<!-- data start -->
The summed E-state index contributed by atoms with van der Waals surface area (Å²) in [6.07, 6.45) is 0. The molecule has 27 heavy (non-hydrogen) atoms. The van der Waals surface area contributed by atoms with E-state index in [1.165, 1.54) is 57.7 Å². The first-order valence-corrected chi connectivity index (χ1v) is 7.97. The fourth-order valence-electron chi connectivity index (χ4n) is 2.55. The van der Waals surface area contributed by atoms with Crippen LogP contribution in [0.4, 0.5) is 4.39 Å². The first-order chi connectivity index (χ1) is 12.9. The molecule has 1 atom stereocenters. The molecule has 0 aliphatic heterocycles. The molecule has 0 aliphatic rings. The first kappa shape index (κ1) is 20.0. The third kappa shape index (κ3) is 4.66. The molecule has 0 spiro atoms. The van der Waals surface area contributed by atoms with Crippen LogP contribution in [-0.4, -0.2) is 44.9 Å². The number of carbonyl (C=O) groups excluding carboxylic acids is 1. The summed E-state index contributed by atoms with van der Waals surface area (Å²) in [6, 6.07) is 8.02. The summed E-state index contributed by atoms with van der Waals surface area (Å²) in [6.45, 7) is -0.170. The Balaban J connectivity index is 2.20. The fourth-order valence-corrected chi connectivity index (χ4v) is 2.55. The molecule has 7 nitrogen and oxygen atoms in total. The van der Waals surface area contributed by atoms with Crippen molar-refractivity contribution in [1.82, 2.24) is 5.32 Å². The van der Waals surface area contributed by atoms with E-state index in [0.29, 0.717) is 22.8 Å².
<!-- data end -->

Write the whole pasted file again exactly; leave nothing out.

The summed E-state index contributed by atoms with van der Waals surface area (Å²) in [6.07, 6.45) is 0. The molecule has 27 heavy (non-hydrogen) atoms. The van der Waals surface area contributed by atoms with E-state index in [1.165, 1.54) is 57.7 Å². The first-order valence-corrected chi connectivity index (χ1v) is 7.97. The fourth-order valence-electron chi connectivity index (χ4n) is 2.55. The van der Waals surface area contributed by atoms with Crippen LogP contribution in [0.4, 0.5) is 4.39 Å². The first-order chi connectivity index (χ1) is 12.9. The molecule has 1 atom stereocenters. The molecule has 0 aliphatic heterocycles. The molecule has 0 aliphatic rings. The first kappa shape index (κ1) is 20.0. The third kappa shape index (κ3) is 4.66. The molecule has 0 spiro atoms. The van der Waals surface area contributed by atoms with Crippen LogP contribution in [-0.4, -0.2) is 44.9 Å². The number of carbonyl (C=O) groups excluding carboxylic acids is 1. The summed E-state index contributed by atoms with van der Waals surface area (Å²) in [6, 6.07) is 8.02. The summed E-state index contributed by atoms with van der Waals surface area (Å²) in [6.45, 7) is -0.170. The Balaban J connectivity index is 2.20. The fourth-order valence-corrected chi connectivity index (χ4v) is 2.55. The molecule has 7 nitrogen and oxygen atoms in total. The van der Waals surface area contributed by atoms with Crippen molar-refractivity contribution in [1.82, 2.24) is 5.32 Å². The van der Waals surface area contributed by atoms with E-state index in [0.29, 0.717) is 22.8 Å².